Volcanic Stratigraphy, lithogeochemistry, and seafloor setting of the H-W massive sulfide deposit, Myra Falls, Vancouver Island, British Columbia.
Barrett, T.J. and Sherlock, R.L., 1996b.
The Myra Falls massive sulfide deposits occur in Paleozoic Sicker Group rocks of the Wrangellia allochthonous terrane. The largest orebody, the H-W deposit, has produced 7.5 Mt of ore grading 1.9 g/t Au, 30 g/t Ag, 2.1% Cu and 4.2% Zn, with 1996 reserves of 5.9 Mt at 1.8 g/t Au, 24.4 g/t Ag, 1.5% Cu and 3.2% Zn. It lies stratigraphically on the Price formation, which consists of at least 300 m of massive to pillowed flows and breccias of mainly basaltic andesite composition, and is overlain by the Myra Formation, which begins with 50-100 m of felsic subaqueous volcaniclastic and pyroclastic beds, lesser interbedded black mudstones, and, at the northern margin of the deposit, a lens of quartz-feldspar-porphyritic rhyolite up to 60 m thick. U-Pb zircon dating of rhyolitic material just above the orebody yields a weighted mean age of 365±4 Ma, similar to a previously reported data of 366 Ma. A massive mafic sill up to 60 m thick with extensive peperitic margins intrudes the felsic volcaniclastic-mudstone sequence. The felsic volcaniclastic rocks pass upwards over 20-30 m into a thick sequence (>100 m) of mafic volcaniclastic sandstone-siltstone beds which record an overall transition to quiet basin sedimentation (Thelwood Formation).
The orebody is underlain by a strongly sericite-pyrite±quartz altered feeder zone that extends up to 60 m (or more) into the mafic footwall. The top of the feeder zone is overlain by several metres of massive pyrite which grades up into a central zone of massive pyrite with several percent disseminated chalcopyrite which forms the bulk of the orebody. The Cu-bearing massive sulfides are typically flanked to the south, and also overlain by, semi-massive to disseminated sphalerite-barite-galena-tennantite mineralization hosted by sericite-altered pyritic felsic debris. Fluid inclusion homogenization data from primary inclusions in quartz and sphalerite in the ore and feeder zone indicate moderate temperatures of 146 to 247ĄC (average 184ĄC), with salinities ranging from 3.2 to 8.1 equivalent weight % NaCl (assuming no gas phase). Whole-rock oxygen isotope data for mafic and felsic rocks are consistent with temperatures of alteration in the 150-250ĄC range.
Least altered samples indicate that the mafic footwall and the mafic hangingwall sill have low TiO2 contents (0.7-0.9%), with moderate enrichment in light rare-earth elements (LREE), moderate depletion of high-field strength elements, and low Zr/Y values of 3-4. These features are typical of island-arc volcanic rocks derived from metasomatized mantle overlying a subduction zone. The felsic hangingwall rocks are characterized by distinct LREE enrichment and Zr/Y values of mainly 5-7, i.e. a mildly calc-alkaline affinity. Two main alteration 'fans' are apparent in immobile element binary plots of Al2O3, TiO2 and Zr. These 'fans' result from alteration of felsic and mafic precursors with small initial compositional ranges in their immobile element ratios. Calculated mass changes for the mafic footwall reveal very large additions of K2O, and near-total loss of CaO and Na2O for 30 to 60 m below the orebody. Silica was added to some parts of the alteration pipe, but depleted from others. The lowest 15-30 m of the felsic volcanic hangingwall has experienced moderate additions of K2O, and losses of CaO, Na2O and SiO2.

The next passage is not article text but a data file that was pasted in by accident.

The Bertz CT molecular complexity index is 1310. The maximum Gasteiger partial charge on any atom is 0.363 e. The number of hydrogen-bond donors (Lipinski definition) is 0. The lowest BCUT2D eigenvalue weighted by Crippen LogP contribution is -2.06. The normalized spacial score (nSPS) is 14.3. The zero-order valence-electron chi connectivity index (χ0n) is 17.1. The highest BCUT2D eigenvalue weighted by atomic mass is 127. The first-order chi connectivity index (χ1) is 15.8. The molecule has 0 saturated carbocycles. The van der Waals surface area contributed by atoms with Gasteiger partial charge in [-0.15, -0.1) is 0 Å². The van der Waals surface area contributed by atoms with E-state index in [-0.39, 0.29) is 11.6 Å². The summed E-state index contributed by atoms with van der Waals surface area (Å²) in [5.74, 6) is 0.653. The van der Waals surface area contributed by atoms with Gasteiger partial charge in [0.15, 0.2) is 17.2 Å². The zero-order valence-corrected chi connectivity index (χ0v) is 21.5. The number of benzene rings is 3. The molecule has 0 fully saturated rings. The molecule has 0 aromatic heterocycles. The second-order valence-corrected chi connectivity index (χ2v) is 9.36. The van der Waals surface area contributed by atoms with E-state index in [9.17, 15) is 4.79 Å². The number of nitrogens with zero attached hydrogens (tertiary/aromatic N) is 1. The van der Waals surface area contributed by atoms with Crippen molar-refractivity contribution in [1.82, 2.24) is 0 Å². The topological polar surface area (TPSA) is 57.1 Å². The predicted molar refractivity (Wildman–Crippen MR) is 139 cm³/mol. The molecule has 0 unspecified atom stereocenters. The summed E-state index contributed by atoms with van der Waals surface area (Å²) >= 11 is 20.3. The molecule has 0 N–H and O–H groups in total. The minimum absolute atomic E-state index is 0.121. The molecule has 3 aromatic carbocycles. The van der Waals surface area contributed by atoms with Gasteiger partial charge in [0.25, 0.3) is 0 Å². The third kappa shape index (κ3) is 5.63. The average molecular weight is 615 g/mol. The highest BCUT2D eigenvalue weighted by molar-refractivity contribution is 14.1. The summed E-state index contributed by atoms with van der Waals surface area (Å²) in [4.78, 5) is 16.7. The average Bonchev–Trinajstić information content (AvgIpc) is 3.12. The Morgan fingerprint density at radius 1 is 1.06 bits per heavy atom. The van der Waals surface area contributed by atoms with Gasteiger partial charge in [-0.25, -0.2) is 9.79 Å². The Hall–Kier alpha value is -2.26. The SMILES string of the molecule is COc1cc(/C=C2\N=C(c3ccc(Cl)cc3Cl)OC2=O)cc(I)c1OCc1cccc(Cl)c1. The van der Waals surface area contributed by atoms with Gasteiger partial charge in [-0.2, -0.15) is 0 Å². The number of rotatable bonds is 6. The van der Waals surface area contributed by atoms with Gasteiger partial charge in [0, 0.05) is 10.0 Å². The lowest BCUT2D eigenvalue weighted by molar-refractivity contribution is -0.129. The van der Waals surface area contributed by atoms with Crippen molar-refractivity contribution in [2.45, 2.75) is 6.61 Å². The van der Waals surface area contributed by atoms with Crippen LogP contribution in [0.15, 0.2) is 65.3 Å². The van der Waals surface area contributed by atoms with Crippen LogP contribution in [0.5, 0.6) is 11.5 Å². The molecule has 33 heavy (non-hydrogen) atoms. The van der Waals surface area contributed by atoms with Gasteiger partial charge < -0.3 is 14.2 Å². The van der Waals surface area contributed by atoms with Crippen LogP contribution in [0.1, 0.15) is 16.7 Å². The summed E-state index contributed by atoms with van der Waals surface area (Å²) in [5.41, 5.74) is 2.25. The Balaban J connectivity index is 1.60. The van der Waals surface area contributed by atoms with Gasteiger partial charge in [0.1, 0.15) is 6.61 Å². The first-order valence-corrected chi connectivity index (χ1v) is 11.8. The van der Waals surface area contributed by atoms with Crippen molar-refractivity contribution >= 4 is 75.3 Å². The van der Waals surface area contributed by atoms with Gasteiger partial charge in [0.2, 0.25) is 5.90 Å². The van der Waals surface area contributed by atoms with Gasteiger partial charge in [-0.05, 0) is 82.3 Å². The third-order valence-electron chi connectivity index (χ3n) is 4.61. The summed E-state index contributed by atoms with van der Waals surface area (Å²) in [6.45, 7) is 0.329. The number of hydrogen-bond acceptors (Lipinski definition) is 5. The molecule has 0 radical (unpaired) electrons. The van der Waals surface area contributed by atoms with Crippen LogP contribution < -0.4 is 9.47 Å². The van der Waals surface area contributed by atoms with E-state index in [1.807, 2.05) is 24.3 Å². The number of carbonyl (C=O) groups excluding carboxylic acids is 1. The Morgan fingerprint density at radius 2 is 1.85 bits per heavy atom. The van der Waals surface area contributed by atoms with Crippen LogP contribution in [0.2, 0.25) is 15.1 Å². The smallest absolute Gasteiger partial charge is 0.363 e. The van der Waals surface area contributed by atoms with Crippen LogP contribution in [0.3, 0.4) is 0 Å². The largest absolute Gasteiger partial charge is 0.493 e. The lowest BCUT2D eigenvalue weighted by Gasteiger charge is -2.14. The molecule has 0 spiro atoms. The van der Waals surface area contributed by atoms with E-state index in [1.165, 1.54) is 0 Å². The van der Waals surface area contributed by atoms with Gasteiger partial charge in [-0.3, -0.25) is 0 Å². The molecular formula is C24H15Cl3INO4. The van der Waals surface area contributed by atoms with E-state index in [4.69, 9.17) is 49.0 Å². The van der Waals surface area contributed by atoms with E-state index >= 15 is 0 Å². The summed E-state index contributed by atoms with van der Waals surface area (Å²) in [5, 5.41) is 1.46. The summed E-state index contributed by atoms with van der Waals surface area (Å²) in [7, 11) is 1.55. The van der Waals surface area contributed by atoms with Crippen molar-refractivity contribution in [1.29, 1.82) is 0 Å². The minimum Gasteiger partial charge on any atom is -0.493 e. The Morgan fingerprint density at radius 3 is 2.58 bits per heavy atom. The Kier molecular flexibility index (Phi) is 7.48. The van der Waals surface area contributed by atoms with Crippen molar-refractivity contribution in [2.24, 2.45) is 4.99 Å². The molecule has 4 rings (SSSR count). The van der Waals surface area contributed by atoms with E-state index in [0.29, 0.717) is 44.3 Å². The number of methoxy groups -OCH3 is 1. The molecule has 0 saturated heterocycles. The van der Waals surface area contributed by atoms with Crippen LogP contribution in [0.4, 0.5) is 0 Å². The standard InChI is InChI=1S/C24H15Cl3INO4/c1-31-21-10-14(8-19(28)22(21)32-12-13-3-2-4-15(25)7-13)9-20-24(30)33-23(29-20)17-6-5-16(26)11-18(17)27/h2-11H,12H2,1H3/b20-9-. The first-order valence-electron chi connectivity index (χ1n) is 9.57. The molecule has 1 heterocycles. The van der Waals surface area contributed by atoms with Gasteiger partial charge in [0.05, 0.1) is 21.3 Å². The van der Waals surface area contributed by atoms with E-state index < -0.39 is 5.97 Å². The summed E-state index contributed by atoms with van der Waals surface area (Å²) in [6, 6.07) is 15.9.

Following formation of a basaltic andesite basement of broad lateral extent, massive sulfides were deposited in a local basin which formed part of a semi-continuous east-wend trending graben system that extended several kilometres. The hydrothermal system was apparently enriched in K relative to Fe+Mg, producing extensive sericite rather than chlorite alteration, even in mafic rocks. A massive rhyolite complex was emplaced on the northern margin of the graben hosting the deposit, whereas the deposit itself was overlain by black pelagic mudstones and/or felsic volcaniclastic debris which was shed southwards from the rhyolite complex. A thick mafic sill was intruded from south towards the north within these hangingwall sediments while they were wet and unconsolidated. The emplacement of the rhyolite complex and the hangingwall mafic sill may reflect important rifting events in the area. The composition of the mafic rocks suggests that they were derived by melting of metasomatized (LREE-enriched) mantle. Comparison with modern occurrences of mafic and felsic volcanism from a variety of tectonic settings suggests that the H-W deposit formed in a back-arc basin generated by rifting of a mature island arc.
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